精神
 [7] Spirit
 變著轉勢
 [8] Whole-Body Coordination
 周身相隨
 [9] Switching Techniques & Transitional Movements
 身作心維
 [10] The Body Performs & the Mind Ponders
 無貪無妄
 [11] Do Not Be Greedy or Rash
十三勢術名及其演練法

Wang Xiang Zhai doesn’t like Tai Chi

Somebody posted a quote by (founder of Yi Quan) Wang Xiang Zhai from his 1940s interview containing his thoughts on Tai Chi. It is pretty clear, unambiguous and to the point. Have a read:

Wang Xiang Zhai on Taijiquan (from an early 1940’s interview):As masters of the original Taijiquan, I should recommend the Yang brothers Shouhou and Chengfu. They are my friends, and I know that their Taiji has some knowledge of mechanics. But out of one hundred students, not even one gains its essence…and even then, it is still one-sided, because the skills of intuitive perception died out a long time ago. Originally, Taiji consisted of three fists, Wang Zongyue changed it into thirteen postures, and it was later embellished into as much as one hundred and fifty postures. This is the cause of the distortion.Sticking to mechanical movements, seeking beautiful postures and mistaking it for the glory of martial arts…that is terrible. Such a person cannot comprehend boxing for life. If a man of insight sees such a performance, he will feel sick for ten days.As a means of health preservation, Taijiquan restrains the spirit, and brings discomfort to its practitioner. For combat, it harms the practitioner’s limbs and trunk, and causes a useful body to become a mechanical and stiff thing…it’s nothing more than a waste of time.As for the training method—a punch with the fist here, a slap with the palm there, a kick to the left, and another one to the right—it is pitiful and laughable.As for dealing with an enemy in a fight: please do not even consider it. So ruined is this boxing that it has become useless. There are many more things, but I feel embarrassed to say them.

He doesn’t think much of Tai Chi, but there are some things to consider.

  1. Wang was building a brand – Yi Quan – in a commercial setting. Setting out how you are different to/better than your competition is the first stage of building a brand.

2. This “three old fists” idea of history I don’t put much stock in. I think it’s a reference to the three old fists of Xin Yi (info on Jarek’s website), which he is therefore assuming as the origin of Tai Chi Chuan, but there’s not much of a link there that I can see. Or if there is, it’s very tenuous.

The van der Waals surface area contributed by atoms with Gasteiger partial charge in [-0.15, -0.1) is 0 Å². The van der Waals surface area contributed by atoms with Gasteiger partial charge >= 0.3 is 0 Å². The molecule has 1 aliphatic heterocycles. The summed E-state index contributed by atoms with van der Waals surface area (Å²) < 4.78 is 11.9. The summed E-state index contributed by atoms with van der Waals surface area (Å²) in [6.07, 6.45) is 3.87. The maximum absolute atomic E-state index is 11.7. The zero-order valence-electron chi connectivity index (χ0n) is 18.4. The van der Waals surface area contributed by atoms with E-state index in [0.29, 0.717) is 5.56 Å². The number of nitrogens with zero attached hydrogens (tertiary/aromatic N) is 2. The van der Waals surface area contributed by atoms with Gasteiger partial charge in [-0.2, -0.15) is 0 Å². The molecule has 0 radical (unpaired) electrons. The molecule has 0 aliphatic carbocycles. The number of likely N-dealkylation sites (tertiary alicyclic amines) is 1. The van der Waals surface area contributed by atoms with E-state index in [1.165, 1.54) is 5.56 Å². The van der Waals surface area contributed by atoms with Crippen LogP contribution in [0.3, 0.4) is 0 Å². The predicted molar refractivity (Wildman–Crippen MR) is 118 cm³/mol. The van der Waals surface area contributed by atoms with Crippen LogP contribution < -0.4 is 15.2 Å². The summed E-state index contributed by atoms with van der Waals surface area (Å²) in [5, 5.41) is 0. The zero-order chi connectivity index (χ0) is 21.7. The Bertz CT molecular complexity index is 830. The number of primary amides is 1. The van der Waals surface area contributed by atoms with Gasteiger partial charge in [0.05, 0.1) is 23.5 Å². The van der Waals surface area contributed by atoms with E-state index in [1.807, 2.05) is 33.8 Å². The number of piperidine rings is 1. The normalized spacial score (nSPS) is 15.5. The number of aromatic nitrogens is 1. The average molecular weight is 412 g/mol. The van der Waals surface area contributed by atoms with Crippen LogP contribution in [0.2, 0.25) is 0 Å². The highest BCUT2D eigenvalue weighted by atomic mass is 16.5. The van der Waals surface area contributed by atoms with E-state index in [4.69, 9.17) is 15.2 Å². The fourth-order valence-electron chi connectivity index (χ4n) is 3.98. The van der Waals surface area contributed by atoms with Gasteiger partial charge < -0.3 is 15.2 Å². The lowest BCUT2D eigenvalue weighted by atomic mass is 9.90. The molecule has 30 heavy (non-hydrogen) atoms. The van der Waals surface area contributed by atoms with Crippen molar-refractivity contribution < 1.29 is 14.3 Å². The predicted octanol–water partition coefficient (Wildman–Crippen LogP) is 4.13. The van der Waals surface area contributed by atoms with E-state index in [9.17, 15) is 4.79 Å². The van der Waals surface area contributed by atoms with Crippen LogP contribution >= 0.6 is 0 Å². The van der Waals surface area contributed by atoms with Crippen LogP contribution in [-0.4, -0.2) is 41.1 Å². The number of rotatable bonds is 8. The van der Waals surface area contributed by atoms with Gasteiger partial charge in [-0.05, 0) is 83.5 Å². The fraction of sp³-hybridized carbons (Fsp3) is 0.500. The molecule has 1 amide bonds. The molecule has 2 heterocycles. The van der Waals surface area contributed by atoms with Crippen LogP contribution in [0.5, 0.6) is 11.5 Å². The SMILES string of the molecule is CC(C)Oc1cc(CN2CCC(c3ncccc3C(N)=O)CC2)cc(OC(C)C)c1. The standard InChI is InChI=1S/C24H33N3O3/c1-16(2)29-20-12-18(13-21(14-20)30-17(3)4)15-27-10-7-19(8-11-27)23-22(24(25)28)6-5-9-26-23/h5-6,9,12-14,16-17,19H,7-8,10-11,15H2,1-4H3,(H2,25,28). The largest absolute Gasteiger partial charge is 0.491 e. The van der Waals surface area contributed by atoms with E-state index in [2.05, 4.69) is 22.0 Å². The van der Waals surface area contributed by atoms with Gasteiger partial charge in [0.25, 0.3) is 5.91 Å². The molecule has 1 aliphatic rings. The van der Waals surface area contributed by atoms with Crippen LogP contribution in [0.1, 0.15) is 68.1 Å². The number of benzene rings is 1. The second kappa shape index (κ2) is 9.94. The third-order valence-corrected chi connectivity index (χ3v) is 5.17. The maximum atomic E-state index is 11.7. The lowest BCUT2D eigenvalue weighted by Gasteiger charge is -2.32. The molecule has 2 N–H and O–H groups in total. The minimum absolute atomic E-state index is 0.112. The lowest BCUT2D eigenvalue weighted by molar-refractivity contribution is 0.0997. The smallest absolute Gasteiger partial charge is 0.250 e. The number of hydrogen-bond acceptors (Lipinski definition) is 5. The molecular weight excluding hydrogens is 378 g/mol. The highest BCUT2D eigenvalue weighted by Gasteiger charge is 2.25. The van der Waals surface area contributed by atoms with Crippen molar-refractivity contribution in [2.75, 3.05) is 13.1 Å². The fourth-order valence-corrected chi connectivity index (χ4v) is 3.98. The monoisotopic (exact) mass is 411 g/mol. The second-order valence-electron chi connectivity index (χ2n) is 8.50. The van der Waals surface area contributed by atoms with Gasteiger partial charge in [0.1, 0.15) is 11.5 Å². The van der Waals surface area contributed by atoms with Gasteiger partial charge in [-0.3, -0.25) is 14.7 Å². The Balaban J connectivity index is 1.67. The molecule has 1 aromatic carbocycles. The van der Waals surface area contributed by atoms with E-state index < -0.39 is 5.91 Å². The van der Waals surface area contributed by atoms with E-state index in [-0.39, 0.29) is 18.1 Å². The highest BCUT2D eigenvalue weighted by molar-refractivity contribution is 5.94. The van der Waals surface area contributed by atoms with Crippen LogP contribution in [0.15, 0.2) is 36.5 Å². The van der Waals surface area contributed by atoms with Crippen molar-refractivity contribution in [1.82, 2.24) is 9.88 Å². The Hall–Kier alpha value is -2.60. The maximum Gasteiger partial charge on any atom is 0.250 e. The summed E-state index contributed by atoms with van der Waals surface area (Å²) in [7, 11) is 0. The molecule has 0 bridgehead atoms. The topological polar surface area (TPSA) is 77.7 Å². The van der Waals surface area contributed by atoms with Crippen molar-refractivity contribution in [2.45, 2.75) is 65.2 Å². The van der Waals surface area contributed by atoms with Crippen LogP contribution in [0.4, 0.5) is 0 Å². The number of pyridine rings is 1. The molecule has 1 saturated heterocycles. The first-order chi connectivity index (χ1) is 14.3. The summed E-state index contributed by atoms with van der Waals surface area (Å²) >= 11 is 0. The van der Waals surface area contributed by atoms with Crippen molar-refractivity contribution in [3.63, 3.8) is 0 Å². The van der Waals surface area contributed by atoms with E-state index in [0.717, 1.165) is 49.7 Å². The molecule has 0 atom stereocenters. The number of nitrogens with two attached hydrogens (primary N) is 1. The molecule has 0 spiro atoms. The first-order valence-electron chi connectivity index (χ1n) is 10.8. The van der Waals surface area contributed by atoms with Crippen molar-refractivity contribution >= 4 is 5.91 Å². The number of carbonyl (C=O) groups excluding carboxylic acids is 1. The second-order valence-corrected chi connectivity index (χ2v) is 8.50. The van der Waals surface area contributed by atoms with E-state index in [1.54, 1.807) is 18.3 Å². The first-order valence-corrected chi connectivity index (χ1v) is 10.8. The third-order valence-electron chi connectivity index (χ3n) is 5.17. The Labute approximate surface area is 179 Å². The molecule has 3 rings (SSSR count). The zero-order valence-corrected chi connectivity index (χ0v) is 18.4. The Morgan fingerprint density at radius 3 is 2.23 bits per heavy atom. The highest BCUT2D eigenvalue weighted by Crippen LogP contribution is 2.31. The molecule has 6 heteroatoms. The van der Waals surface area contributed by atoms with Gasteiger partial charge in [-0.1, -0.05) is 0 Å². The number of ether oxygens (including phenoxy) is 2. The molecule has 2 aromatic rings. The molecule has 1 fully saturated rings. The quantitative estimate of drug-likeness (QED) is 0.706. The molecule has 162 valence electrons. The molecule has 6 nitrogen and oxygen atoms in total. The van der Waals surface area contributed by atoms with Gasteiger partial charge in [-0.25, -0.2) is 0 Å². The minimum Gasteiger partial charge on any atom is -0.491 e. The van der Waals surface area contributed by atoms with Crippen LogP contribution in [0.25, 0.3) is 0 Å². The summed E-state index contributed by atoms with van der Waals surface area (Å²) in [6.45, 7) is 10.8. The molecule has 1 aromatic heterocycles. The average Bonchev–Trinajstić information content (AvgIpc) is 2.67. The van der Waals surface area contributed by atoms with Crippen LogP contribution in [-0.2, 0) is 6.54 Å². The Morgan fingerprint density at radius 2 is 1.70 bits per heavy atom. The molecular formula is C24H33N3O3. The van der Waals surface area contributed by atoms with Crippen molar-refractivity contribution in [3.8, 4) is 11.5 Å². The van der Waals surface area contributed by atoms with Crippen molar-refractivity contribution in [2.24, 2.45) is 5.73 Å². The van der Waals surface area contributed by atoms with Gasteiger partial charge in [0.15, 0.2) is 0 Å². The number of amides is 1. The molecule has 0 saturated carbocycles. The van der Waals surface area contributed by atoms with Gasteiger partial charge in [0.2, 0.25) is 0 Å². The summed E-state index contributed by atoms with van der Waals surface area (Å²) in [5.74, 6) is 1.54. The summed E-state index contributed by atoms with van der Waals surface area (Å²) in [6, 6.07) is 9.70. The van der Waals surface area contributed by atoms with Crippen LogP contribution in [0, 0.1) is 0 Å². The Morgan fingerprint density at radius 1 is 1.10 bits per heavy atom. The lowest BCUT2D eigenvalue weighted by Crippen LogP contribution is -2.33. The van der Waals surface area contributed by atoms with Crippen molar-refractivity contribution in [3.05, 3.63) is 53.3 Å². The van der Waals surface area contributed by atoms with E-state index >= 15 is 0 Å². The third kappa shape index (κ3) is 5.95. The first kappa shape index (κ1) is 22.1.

3. I think he’s criticising the Tai Chi training method, more than the art. He seems to hold the Yang brothers in high regard, but it’s their students and training methods he thinks are flawed. Wang was never a fan of forms training.

4. I think we need to consider what was happening in China in 1940. China has never (and still doesn’t) had a free press. If this was published it would conform to the political direction of the day.

From Wikipedia:

“In 1940, the Japanese set up the collaborationist Wang Jingwei regime, with its capital in Nanking, which proclaimed itself the legitimate “Republic of China” in opposition to Chiang Kai-shek’s government, although its claims were significantly hampered due to its being a puppet state controlling limited amounts of territory.

Chinese Nationalist Army soldiers during the 1938 Yellow River flood

The United Front between the Kuomintang and the CCP had salutary effects for the beleaguered CCP, despite Japan’s steady territorial gains in northern China, the coastal regions and the rich Yangtze River Valley in central China. After 1940, conflicts between the Kuomintang and Communists became more frequent in the areas not under Japanese control. The Communists expanded their influence wherever opportunities presented themselves through mass organizations, administrative reforms and the land- and tax-reform measures favoring the peasants and, the spread of their organizational network, while the Kuomintang attempted to neutralize the spread of Communist influence. Meanwhile, northern China was infiltrated politically by Japanese politicians in Manchukuo using facilities such as the Wei Huang Gong.”

So while all this conflict with Japan is going on I think the general trend is towards westernising and modernising China, leaving behind the older traditions that had held China back. This interview – looking towards newer scientific methods of martial arts – is in keeping with that trend. Japan was also very into adopting western military methods and building an empire, like the British had.